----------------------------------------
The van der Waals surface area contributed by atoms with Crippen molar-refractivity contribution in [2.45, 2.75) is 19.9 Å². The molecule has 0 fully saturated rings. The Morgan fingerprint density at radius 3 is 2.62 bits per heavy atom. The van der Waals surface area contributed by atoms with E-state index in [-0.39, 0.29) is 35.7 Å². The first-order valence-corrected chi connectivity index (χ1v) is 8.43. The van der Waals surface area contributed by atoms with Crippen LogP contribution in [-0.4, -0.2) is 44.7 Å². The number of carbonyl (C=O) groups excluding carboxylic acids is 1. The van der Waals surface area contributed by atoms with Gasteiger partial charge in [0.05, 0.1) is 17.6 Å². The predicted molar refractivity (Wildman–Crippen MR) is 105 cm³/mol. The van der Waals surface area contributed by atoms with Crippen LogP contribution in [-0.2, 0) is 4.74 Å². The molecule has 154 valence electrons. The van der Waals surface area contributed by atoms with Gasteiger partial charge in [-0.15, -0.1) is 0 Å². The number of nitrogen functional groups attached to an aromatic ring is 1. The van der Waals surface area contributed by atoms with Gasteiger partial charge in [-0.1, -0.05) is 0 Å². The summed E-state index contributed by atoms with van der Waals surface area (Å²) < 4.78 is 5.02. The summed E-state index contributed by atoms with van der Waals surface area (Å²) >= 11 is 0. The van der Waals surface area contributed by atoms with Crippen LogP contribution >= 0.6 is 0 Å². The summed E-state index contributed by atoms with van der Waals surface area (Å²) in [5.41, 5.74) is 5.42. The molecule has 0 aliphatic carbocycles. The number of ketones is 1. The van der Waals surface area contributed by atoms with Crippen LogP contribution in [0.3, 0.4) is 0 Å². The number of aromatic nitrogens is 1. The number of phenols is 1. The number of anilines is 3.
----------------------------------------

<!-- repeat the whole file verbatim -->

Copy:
The van der Waals surface area contributed by atoms with Crippen molar-refractivity contribution in [2.45, 2.75) is 19.9 Å². The molecule has 0 fully saturated rings. The Morgan fingerprint density at radius 3 is 2.62 bits per heavy atom. The van der Waals surface area contributed by atoms with E-state index in [-0.39, 0.29) is 35.7 Å². The first-order valence-corrected chi connectivity index (χ1v) is 8.43. The van der Waals surface area contributed by atoms with Crippen LogP contribution in [-0.4, -0.2) is 44.7 Å². The number of carbonyl (C=O) groups excluding carboxylic acids is 1. The van der Waals surface area contributed by atoms with Gasteiger partial charge in [0.05, 0.1) is 17.6 Å². The predicted molar refractivity (Wildman–Crippen MR) is 105 cm³/mol. The van der Waals surface area contributed by atoms with Crippen LogP contribution in [-0.2, 0) is 4.74 Å². The molecule has 154 valence electrons. The van der Waals surface area contributed by atoms with Gasteiger partial charge in [-0.15, -0.1) is 0 Å². The number of nitrogen functional groups attached to an aromatic ring is 1. The van der Waals surface area contributed by atoms with Gasteiger partial charge in [-0.1, -0.05) is 0 Å². The summed E-state index contributed by atoms with van der Waals surface area (Å²) < 4.78 is 5.02. The summed E-state index contributed by atoms with van der Waals surface area (Å²) >= 11 is 0. The van der Waals surface area contributed by atoms with Crippen LogP contribution >= 0.6 is 0 Å². The summed E-state index contributed by atoms with van der Waals surface area (Å²) in [5.41, 5.74) is 5.42. The molecule has 0 aliphatic carbocycles. The number of ketones is 1. The van der Waals surface area contributed by atoms with Crippen LogP contribution in [0.3, 0.4) is 0 Å². The number of aromatic nitrogens is 1. The number of phenols is 1. The number of anilines is 3.